Fruits of his protracted efforts, failures and unfettered passion for what he believed started showing up, the first sign being almost a lucky strike.

Menlo became a backer, as did Allegis Capital (IMVU also had angel investors). “In the consumer market you have to have humility to admit you don’t know exactly what the consumer wants, so that you can be proactive and test features and make changes,” Carolan says. “Eric has an unusual amount of humility and he is unique as a tech person in his ability to be strategic in his business.”

IMVU showed all signs of success early on. Ries started practicing a lean approach for his own startup. Lean startups are resources-, money- and energy-frugal from the very beginning, and as a result are poised better for sustainable growth and long lifetime.

Part of that strategy was taking the product to the customer for testing as early as possible and keeping site development costs low. IMVU.com had a beta version up and running within six months. By contrast, there hadn’t been a test of There.com in its first five years. To prove that the product resonates with customers, there is a small fee associated with participation, and so far, the test phase has met or exceeded the corresponding financial targets.

Additionally, Ries has helped keep expenses in check by adopting a low-cost, low-risk software development process that maximizes ways to improve the site.

IMVU turned out to be an ultimate success and so did Ries, who is not only a full-time in his own startup but serves on boards of other leading tech boxes like pbWiki, Causes and KaChing.

Now the world is facing a recession, the worst one since the Great Depression. But entrepreneurial world is not necessarily crying doom and end to new ideas and initiatives. While some do, others are more moderate by providing an advice/how-to and still others are outright optimistic for launching a startup especially during this recession.

Make your choices.

Stories common and uncommon

Any conversation, casual discussion or even a short encounter might and usually is accompanied by a story. Some stories talk of peaks; some – of lows. All stories have one thing in common: their structure. Stories start by setting a context (location, main “players,” initial conditions), then proceed with developments (events, interactions) and conclude with an endnote. Many stories, like parables, impart not only useful information but also the between-lines, and unconsciously, an inevitable “conclusion.”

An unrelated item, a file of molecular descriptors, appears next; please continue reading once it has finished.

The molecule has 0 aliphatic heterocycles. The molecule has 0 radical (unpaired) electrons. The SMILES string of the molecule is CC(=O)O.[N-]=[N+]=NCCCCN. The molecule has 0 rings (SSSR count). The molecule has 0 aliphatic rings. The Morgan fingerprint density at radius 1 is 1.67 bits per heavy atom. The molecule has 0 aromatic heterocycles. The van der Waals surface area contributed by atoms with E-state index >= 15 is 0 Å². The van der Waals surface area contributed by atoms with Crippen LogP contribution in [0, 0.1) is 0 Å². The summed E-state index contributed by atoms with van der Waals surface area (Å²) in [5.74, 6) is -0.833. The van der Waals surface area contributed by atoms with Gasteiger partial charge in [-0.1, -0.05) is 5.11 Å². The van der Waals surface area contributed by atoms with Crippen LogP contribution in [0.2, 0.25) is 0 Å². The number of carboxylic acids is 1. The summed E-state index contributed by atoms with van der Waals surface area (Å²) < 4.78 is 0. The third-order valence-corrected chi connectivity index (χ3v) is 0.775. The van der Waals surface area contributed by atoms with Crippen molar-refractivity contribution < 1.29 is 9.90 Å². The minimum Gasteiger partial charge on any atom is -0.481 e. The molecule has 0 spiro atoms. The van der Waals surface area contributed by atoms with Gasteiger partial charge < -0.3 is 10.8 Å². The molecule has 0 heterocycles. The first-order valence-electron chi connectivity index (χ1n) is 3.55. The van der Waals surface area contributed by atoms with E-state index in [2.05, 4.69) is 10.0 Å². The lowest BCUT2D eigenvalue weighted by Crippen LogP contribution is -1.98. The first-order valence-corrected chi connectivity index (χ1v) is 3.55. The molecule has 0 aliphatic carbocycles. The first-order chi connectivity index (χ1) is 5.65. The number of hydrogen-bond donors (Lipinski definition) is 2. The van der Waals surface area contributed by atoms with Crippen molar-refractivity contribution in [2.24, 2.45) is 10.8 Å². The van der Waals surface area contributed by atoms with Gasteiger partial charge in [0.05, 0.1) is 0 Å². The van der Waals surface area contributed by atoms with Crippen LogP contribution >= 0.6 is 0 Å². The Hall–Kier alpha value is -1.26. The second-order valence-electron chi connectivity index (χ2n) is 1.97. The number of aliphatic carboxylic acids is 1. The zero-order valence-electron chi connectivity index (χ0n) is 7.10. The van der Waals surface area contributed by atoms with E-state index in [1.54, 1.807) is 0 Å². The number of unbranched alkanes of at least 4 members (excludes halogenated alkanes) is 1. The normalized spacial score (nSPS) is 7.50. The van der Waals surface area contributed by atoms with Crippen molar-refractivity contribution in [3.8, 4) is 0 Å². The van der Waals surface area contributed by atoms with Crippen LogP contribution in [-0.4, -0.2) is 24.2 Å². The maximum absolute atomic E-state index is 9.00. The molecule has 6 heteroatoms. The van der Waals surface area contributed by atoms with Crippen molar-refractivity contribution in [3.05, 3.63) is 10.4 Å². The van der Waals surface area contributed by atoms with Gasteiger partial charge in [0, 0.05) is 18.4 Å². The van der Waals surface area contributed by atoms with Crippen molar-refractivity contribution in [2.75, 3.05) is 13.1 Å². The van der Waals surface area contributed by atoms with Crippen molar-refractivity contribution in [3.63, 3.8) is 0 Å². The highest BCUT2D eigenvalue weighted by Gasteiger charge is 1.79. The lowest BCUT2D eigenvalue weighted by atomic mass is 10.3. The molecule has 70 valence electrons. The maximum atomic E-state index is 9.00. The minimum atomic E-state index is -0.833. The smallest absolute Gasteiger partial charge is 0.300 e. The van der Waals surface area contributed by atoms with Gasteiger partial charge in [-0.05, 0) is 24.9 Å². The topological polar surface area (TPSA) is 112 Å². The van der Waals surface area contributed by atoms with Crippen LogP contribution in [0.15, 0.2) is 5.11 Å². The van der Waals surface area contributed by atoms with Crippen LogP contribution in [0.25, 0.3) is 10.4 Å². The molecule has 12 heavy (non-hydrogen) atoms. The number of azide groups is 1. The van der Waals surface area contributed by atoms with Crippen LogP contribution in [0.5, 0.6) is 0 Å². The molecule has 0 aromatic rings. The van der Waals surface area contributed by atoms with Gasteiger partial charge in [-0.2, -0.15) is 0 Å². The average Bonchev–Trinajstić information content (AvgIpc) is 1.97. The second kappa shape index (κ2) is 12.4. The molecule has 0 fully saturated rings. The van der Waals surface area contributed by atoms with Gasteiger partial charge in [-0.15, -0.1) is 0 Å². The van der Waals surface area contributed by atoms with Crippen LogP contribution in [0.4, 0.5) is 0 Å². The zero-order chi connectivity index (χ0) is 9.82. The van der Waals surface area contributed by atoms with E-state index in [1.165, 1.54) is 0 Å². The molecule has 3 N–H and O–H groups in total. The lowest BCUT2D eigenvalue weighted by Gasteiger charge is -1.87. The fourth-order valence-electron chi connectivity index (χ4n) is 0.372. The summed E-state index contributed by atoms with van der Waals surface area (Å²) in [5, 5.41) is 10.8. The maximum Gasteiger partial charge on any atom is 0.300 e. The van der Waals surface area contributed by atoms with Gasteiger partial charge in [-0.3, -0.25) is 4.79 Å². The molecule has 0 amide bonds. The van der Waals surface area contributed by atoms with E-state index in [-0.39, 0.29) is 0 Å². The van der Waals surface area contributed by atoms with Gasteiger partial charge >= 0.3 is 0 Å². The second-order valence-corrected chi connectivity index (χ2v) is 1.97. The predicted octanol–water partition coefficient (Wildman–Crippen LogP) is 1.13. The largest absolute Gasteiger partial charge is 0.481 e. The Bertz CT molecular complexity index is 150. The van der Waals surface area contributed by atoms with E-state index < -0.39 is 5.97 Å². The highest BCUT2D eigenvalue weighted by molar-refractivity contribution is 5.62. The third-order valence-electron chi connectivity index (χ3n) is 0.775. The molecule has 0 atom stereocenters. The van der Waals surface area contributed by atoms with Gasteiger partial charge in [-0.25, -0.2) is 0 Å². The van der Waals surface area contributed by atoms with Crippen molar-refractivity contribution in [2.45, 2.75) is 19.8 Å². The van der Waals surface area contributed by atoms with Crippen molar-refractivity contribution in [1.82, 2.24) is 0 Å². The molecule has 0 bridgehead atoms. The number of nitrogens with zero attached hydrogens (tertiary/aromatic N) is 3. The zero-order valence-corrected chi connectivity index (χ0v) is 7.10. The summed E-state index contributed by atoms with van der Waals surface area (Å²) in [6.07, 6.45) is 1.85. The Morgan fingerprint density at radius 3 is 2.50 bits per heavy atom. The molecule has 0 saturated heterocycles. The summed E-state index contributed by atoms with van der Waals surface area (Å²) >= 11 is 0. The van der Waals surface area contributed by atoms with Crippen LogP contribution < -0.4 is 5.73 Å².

Below are two stories, which Ford Harding, the founder and President of Harding & Company, came across during his long and successful career path.

Bob Hillier, an architect who knows how to bring in business, showed how powerful the sadder-but-wiser anecdote can be, when a prospective client said to him, “I’ve had some bad experiences with architects. How can I be sure you’re going to bring this project in on budget.”  Everyone in the room knew that the engagement hung on the answer to this question.  I looked at Bob.  He responded with the following story:

When I had only been in business a short time, I won a project to help renovate a classroom building at a local university.  Our design substantially exceeded the client’s budget, but I thought it was so beautiful that I could talk them into spending the money. When I met with the facilities manager, he looked at my design and immediately asked what it would cost. I told him, and he handed me back my drawings and told me the engagement was over. I said I would redo the work to fit his budget, but he said no, he couldn’t work with someone who didn’t listen to him. I’ve never forgotten that lesson.

With that story, so much more effective than promises or statistics, he won the engagement.

Similar incidents litter professional careers and lives of everyone. Tale-like, informative and full of powerful implications, such events leave an indelible mark on those affected first-hand and make an unforgettable impression on those hearing their account.

Here is a story that I heard an attorney tell to an accountant he was hoping to get referrals from:

When I was a young lawyer, I was trying a case in front of the judge with a reputation for being hard-nosed. I found myself getting so wrapped up in my client’s case at one point that I stopped and apologized. The judge got mad at me right there in front of my client. “How dare you apologize,” he said. “If you don’t feel emotional about your client’s case, why should I?”  Ever since then, I have never felt embarrassed about being emotionally committed to my clients’ cases.

This story is far more persuasive than a statement like, “I will really fight for any client you refer to me.”

These two anecdotes were illustrative of two people who had learnt from their previous mistakes the hard way.  Stories are also a cure when facing awkward/frustrating but critical moments. There are many such stories associated to rainmakers. There is something visceral in our fascination with stories, especially when we feel relating to or identifying with them.

Stories can be inspirational and funny. In the business world, for example, Bill Gates is notorious for his association to a plethora of stories – some true, some exaggerated and some utmost lies. Here is one at the same time informative and entertaining.